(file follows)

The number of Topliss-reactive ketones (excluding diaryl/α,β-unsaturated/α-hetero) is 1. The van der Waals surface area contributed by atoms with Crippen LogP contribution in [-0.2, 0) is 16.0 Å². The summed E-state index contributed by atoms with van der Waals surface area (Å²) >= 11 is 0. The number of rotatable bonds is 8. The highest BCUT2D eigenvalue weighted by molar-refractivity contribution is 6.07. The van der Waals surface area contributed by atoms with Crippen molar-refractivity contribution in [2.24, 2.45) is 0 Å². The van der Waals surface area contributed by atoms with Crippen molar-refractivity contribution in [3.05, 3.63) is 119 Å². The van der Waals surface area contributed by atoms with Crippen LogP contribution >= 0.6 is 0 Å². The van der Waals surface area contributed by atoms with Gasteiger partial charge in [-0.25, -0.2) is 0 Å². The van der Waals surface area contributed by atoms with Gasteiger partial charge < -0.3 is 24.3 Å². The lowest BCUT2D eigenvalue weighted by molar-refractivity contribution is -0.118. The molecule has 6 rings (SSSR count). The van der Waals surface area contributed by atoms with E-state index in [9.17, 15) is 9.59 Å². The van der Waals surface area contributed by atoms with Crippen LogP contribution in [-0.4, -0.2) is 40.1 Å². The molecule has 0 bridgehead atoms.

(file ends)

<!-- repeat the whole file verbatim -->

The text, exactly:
The number of Topliss-reactive ketones (excluding diaryl/α,β-unsaturated/α-hetero) is 1. The van der Waals surface area contributed by atoms with Crippen LogP contribution in [-0.2, 0) is 16.0 Å². The summed E-state index contributed by atoms with van der Waals surface area (Å²) >= 11 is 0. The number of rotatable bonds is 8. The highest BCUT2D eigenvalue weighted by molar-refractivity contribution is 6.07. The van der Waals surface area contributed by atoms with Crippen molar-refractivity contribution in [2.24, 2.45) is 0 Å². The van der Waals surface area contributed by atoms with Crippen molar-refractivity contribution in [3.05, 3.63) is 119 Å². The van der Waals surface area contributed by atoms with Crippen LogP contribution >= 0.6 is 0 Å². The van der Waals surface area contributed by atoms with Gasteiger partial charge in [-0.25, -0.2) is 0 Å². The van der Waals surface area contributed by atoms with Gasteiger partial charge < -0.3 is 24.3 Å². The lowest BCUT2D eigenvalue weighted by molar-refractivity contribution is -0.118. The molecule has 6 rings (SSSR count). The van der Waals surface area contributed by atoms with E-state index in [9.17, 15) is 9.59 Å². The van der Waals surface area contributed by atoms with Crippen LogP contribution in [-0.4, -0.2) is 40.1 Å². The molecule has 0 bridgehead atoms.